At the sign of the Barking lion...

St Mary, Gislingham

At the sign of the Barking lion...

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www.suffolkchurches.co.uk - a journey through the churches of Suffolk

Gislingham

Gislingham: the village setting

   
    I always get a frisson out of visiting Gislingham, because it is one of the few East Anglian churches with Knotts lying in the graveyard. Here, the large, deeply incised headstones to the west of the tower speak of solid mid-Victorian respectability, and although none of these Knotts have any connections to mine, I find this strangely comforting. When my son was a teenager he especially liked the one which begins James Knott fell asleep, because that is his name, and he had a large photographic reproduction of that gravestone up above his bed.

One of my favourite sights of the red brick tower of St Mary is that from the walks on the Thornham Estate of the Hennikers. One can imagine the 18th century residents treating it as a 'view' and planting their copses accordingly. Closer to, the tower dominates the local countryside, grand, yet mellow, one of the best red brick towers in Suffolk. Within the village itself the church is set rather tightly against the northern side of its churchyard, but the tower is a pleasing counterpoint to the surrounding houses.

And the tower is rather unusual, because it was built as a replacement for a medieval tower in the years after the Reformation. The neglect that set in the Church of England in the later part of the sixteenth century would cause more than a few Suffolk church towers to collapse during the course of the next 250 years, before the Victorians stepped in to rescue them. Gislingham's was one of the first to fall, hitting the ground in the winter of 1598. Robert Petto paid for the replacement in 1639, so it was probably an act of Laudian piety, and one that would have seemed heartily pointless through the twenty years of the Commonwealth period that followed. Come the Restoration, however, and John Darbye of Ipswich would cast two bells for the tower - he may be the same John Darbie who had given 100 for its construction thirty years earlier. Because of the early date, there are ecclesiological features which would be lost to brick towers for the next couple of centuries.

Unusually, St Mary presents its north face to the village street, with the grand porch and busy graveyard belying any popular modern notion that the north side of graveyards were in some way unconsecrated. The tower was rebuilt flush with this side, not centrally as before. St Mary is a big church, and looks all of its 40 metres long. You enter through the long north porch and the church you step into feels wide and open, with a sense of age not scoured by the 19th Century restoration. There is a fine double-hammerbeam roof which allows the great width of the church without any need for arcades. Sam Mortlock spotted pulleys on several beams, which were probably used for pulling up candle lights.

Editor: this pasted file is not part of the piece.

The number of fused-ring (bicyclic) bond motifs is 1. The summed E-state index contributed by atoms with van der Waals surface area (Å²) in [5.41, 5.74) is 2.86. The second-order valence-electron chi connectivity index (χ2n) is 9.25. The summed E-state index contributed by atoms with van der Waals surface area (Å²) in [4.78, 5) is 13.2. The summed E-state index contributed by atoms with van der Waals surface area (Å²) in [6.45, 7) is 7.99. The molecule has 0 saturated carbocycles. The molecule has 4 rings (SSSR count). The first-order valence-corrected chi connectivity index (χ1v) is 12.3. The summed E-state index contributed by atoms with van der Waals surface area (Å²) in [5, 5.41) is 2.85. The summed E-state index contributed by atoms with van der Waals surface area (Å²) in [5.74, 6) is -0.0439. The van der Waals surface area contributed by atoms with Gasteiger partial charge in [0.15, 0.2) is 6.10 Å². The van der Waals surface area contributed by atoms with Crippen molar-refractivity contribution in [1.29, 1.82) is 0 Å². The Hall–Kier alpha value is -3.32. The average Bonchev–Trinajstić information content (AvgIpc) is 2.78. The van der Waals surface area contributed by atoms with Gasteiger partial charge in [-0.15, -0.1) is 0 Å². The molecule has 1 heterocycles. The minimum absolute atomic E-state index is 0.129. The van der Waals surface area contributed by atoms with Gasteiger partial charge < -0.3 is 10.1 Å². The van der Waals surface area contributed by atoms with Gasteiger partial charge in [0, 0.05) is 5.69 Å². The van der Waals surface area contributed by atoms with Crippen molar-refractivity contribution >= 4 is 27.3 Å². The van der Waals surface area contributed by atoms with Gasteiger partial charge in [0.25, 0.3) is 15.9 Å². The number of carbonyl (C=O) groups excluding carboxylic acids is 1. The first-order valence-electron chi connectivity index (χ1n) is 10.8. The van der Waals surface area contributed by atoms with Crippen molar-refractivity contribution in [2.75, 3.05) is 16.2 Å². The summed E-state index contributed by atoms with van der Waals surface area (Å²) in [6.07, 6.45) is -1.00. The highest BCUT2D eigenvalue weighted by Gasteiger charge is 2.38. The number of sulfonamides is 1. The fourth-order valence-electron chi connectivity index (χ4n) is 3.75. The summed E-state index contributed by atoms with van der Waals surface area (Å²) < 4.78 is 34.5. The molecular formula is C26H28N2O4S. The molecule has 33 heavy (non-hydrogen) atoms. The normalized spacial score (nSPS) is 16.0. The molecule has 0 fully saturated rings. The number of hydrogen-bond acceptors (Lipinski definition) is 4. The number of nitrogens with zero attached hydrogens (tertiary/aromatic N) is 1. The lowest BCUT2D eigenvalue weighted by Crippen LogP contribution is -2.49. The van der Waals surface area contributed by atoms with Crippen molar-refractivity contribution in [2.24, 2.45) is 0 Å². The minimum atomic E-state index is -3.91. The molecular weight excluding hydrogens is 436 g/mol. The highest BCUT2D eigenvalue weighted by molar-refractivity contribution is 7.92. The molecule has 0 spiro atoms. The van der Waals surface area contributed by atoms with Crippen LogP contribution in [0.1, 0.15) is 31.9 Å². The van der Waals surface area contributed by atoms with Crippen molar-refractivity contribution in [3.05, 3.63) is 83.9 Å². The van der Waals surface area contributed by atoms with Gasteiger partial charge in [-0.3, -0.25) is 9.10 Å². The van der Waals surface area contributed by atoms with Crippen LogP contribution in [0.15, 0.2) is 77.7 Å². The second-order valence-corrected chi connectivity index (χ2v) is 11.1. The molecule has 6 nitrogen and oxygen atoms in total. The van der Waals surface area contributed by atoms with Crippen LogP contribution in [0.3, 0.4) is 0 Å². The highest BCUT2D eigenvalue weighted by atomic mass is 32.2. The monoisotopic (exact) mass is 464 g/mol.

St Mary has a good collection of fragments of medieval glass. The most significant scene is a Coronation of the Blessed Virgin, which is more commonly found in Norfolk. More beautiful are the fragmentary collections set below it, including one composite figure carrying the wheel symbol of St Catherine, and elsewhere a face, a foot, flowers and foliage and an exquisite roundel of the eagle symbol of St John the Evangelist.

St Catherine's wheel gloom is in the heart hand holding a book
foot Coronation of the Blessed Virgin eagle of St John
St Catherine (fragmentary, composite, 15th Century) 15th Century glass fragments: a saint fragments: a female saint
flowers and a foot (15th Century) vines, leaves and a face (15th Century) flowers, foliage and a foot (15th Century)

The church has undergone a lot of repairs in recent years, and for anyone who has visited it over that time it is looking increasingly magnificent. The font has suffered the knocks and indignities of the centuries, but bears a dedicatory inscription to the Chapman family, who also gave the porch outside. The sanctuary, with its dark wood rails and panelling, is stunningly beautiful in this ancient space. There are some box pews retaining their numbers, and the position of the three-decker pulpit halfway down the nave reveals the Protestant pedigree of the preaching of the time here. It is a reminder that, for a couple of centuries, it was the pulpit rather than the altar which was the focus of worship in an Anglican church. Of course, the Oxford Movement put a stop to that, and in any case I think the pulpit part of the structure is a modern replacement.

Gloomy skulls peep from beneath drapery on the wall monuments. Elaborate tracery from the medieval rood screen is set on the north chancel wall. Sam Mortlock bemoaned its absence in 1987, when he described the condition of the inside of the church as being one of filth and decay. How very different things are today!

   

Simon Knott, November 2018

looking east chancel
font looking west triple decker pulpit and numbered box pews Anthony Bedingfield, 1652
G III R royal arms rood screen tracery (15th Century) numbered box pews
gave the yearly rent of lands towards the encres of the maintenance of a grammar schoole for teaching poore children to reade Englishe Men of Gislingham who laid down their lives in the Great War Anthony Bedingfield, 1652 surgeon of the 53rd Regiment of Bengal Native Infantry, died at Cawnpore in the East Indies
draped skull and scrollwork 10

James Knott, who fell asleep

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